Audens Kitchen on Urbanspoon

Cochineal (Marfa, TX)

Friday, March 12th, 2010

I find it incredibly uncomfortable to say something negative about a restaurant having as favorable a reputation as Cochineal. For most highly esteemed restaurant owners (as the owners of Cochineal are) the food they serve is personal, and means something more than a product sold for profits. Knowing this has made writing this post particularly difficult. But I also feel no one will respect your opinion that something is good, if you cannot frankly state when something else is not. So, I have to say I was mostly disappointed by Cochineal. Prior to eating there, I read many reviews raving about the food, stating it was excellent, even spectacular. That is not at all what my husband and I experienced.

While we enjoyed the modern, yet inviting, setting and feel the wait staff was welcoming and friendly, our entrees were uninspired, ordinary and plainly lacked finesse. Essentially, we received standard steakhouse fare in a modern arthouse setting. Many things may explain this, including that it was February in Marfa and we were the first diners of the night, but if you are going to charge $30 for an entrée, it should be something special regardless of the time of year or the time of day.

My Mr. ordered the Wood Grilled Rack of Lamb served with Rosemary Sauce on Cannellini Bean Puree with Grilled Asparagus with Hollandaise Sauce. The well underdone lamb chops, as well as the grilled asparagus with hollandaise sauce, were indicative of both poor execution and lack of imagination. The rosemary sauce listed on the menu was a complete no show on the plate. Perhaps, this missing element would have elevated the dish, but we will never know. The bean puree was gummy and bland; and therefore was left mostly uneaten. Coincidentally, the night before at Café Cenizo at the Gage Hotel, our jumbo shrimp appetizer included a white bean puree and I had a lamb entrée. We could not help but make a comparison, but really there wasn’t one. Both the white bean puree and lamb chops were exceptionally better at Café Cenizo. (If you are interested, I have posted my thoughts on Café Cenizo. See Café Cenizo post dated March 4, 2010)

I had the Black Pepper Crusted USDA Ribeye Steak with Herbed Butter and a Classic Caesar Salad which was highly recommended by our server. Although the steak was prepared perfectly to order, it was thin and lacked flavor, the pepper sparse. The herbed butter, rather than being on the steak enhancing the flavor, it was melted on the plate and into the Caesar Salad. At this point most people would wish that they had ordered something else. But there were only five choices total on the menu (yes, five); leaving a crispy skinned roasted boneless young chicken served on sautéed spinach and rosemary mashed potatoes; sautéed baramundi with lemon buerre blanc and toasted almonds served with shredded Brussels sprouts on French green lentils; and a wood grilled loin of pork with Dijon mustard source served with Japanese white rice (white rice – really?) with garlicky broccolini. Most of this I can make on a weekend night at home – not exactly what one would expect from a place this pricey.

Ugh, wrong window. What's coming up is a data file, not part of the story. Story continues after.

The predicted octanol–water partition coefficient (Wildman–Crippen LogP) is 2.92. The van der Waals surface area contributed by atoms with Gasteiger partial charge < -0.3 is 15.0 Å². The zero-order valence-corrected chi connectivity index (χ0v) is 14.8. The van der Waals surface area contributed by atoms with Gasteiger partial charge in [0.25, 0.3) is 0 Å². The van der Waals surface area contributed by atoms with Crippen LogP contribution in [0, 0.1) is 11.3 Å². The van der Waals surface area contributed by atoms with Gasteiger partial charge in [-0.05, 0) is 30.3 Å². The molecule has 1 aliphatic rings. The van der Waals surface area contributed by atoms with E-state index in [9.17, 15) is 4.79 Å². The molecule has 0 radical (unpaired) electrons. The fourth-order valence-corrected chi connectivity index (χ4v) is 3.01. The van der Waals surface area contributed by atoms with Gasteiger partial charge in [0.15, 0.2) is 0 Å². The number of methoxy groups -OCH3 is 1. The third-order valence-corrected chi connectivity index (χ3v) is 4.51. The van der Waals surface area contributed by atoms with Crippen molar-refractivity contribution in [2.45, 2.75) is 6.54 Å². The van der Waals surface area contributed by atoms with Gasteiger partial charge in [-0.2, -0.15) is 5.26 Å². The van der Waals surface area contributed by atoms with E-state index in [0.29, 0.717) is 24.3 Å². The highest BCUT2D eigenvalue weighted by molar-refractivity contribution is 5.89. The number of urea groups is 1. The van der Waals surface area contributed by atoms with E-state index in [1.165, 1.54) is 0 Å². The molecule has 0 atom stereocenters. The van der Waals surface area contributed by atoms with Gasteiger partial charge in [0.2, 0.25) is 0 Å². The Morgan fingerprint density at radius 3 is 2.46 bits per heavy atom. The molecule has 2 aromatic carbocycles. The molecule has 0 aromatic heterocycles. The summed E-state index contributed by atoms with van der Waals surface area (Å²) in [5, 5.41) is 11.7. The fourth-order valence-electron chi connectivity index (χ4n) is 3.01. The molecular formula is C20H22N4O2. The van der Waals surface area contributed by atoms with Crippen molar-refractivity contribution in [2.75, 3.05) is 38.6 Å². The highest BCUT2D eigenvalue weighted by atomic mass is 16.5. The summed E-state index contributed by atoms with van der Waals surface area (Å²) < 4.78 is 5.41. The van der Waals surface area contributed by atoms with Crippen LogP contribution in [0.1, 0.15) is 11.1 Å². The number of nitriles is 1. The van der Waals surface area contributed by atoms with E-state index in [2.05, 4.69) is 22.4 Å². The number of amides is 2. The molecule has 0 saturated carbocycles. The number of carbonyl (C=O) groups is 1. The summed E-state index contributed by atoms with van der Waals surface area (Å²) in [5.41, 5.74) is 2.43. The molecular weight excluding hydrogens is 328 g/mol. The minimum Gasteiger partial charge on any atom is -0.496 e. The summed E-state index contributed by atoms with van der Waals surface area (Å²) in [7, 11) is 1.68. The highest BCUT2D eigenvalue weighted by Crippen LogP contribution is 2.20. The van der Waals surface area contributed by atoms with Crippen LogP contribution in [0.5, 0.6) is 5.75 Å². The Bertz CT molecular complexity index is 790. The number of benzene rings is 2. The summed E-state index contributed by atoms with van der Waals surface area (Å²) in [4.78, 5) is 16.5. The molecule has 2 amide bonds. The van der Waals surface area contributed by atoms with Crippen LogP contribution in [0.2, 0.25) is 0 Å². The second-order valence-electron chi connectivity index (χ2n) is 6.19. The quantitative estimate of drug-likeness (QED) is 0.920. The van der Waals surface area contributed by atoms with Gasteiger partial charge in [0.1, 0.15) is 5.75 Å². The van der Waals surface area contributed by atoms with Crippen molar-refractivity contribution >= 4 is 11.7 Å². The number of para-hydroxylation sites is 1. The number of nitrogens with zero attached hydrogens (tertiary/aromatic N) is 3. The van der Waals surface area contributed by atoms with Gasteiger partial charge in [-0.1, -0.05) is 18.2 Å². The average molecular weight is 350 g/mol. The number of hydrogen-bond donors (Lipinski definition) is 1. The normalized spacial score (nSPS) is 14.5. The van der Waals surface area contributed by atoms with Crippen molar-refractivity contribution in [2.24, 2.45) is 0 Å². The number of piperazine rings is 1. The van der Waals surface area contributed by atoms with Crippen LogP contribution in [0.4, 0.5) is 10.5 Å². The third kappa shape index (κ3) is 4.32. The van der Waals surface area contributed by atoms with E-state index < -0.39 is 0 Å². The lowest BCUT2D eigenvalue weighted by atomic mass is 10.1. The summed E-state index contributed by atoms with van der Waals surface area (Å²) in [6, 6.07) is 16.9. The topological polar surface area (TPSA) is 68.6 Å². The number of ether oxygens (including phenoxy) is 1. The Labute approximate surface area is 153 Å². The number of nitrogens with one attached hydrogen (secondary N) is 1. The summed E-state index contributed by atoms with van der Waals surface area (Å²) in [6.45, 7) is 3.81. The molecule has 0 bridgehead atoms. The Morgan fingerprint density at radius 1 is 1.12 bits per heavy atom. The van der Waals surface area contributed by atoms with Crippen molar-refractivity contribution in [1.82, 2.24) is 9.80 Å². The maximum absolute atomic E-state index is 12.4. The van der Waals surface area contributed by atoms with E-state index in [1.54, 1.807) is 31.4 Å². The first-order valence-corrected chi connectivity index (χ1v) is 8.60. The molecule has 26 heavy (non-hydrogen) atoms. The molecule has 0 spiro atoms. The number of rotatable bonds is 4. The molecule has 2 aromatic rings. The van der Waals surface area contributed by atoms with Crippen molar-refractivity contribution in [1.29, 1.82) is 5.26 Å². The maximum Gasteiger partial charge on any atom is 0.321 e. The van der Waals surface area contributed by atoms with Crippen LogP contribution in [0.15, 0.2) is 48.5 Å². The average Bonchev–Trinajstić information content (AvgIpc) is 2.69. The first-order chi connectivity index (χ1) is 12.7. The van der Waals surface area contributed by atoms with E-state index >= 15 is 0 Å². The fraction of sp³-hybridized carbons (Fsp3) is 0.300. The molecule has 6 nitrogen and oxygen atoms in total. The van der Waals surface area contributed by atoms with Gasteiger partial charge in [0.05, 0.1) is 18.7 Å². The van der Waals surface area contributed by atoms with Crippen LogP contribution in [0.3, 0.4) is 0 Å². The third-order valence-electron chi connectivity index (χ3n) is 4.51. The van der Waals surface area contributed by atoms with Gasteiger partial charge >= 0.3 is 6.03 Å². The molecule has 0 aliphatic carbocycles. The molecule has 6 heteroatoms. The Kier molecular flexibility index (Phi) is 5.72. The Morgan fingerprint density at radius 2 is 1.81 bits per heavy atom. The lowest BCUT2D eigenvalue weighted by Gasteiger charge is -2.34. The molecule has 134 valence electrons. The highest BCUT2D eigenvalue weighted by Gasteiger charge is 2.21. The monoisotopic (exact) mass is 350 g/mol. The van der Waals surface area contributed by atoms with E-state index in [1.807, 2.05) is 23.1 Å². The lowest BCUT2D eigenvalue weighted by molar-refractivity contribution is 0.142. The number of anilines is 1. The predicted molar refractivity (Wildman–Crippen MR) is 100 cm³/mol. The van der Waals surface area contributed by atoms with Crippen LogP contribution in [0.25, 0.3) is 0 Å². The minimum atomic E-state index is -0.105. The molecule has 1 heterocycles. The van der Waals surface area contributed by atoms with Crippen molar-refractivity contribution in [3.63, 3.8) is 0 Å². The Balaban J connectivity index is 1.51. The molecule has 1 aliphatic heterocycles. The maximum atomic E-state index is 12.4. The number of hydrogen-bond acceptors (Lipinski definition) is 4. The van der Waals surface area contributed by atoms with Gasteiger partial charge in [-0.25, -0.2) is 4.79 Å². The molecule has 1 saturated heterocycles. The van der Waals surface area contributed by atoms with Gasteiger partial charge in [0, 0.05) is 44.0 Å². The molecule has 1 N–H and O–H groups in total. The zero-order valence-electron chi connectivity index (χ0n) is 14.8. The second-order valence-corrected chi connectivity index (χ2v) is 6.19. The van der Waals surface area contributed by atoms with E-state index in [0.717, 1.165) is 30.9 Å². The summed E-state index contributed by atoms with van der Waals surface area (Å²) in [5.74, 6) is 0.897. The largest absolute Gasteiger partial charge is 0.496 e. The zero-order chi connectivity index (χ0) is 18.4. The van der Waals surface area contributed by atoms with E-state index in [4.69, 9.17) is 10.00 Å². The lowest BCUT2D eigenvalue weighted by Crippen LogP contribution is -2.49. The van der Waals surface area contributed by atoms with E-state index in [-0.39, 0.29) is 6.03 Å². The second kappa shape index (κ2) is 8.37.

Unfortunately, the entrees were not the only disappointment of the evening. Shortly after we were seated, we were presented with the wine list, as is customary. The wine list was extensive and probably had some wonderful, reasonably priced (by that I mean in the $50-$60 range) offerings, but there was no one there to educate us or make a meaningful suggestion; we were essentially directed to the Wines by the Glass, of which they had four, one each of White, Rose, Red and Sparkling. And the winner was….the Red…a feeble Bordeaux. At every fine dining establishment I have ever been to, the wait staff has been trained extensively on the wine offerings and pairings. Cochineal might be known for its wine list, but I found it unbearably patronizing that no one at Cochineal would graciously assist us in deciphering the list and ease us into a choice suited to the meal, our individual taste and comfortable price point. You have a four page, single spaced wine list and have no one to confidently make a recommendation. At these prices, service should include more than the expected attentiveness and a friendly smile.

I will say that the bookends of the meal were good. The starter – the appetizer of crab cakes on roasted red pepper with lemony mayonnaise was heavy on the crab with a breading light and golden; the flavor of the mayonnaise was bright with citrus notes, accenting the crab cakes nicely. Our dessert was the delicious Rich Flourless Callebaut Chocolate Souffle with a Warm Chocolate Center, complimented by the wonderfully rich, perfectly brewed coffee. If there was a highlight, the coffee and dessert was it. So at least we ended the meal on a high note.

It is interesting to me that the relatively inexpensive street food from a walk up food truck out in the open in the center of town, served far and away superior tasting food to the pedestrian food served at the hard to find (the restaurant is tucked away off the street and the wood sign in front is so worn rendering it practically unreadable), sleek and expensive Cochineal. Too bad Food Shark doesn’t serve dinner. One of the gallery managers said that she likes having dinner at the new Marfa Table. Maybe next time – since we will not be going back to Cochineal.

Cochineal on Urbanspoon


Wednesday, March 10th, 2010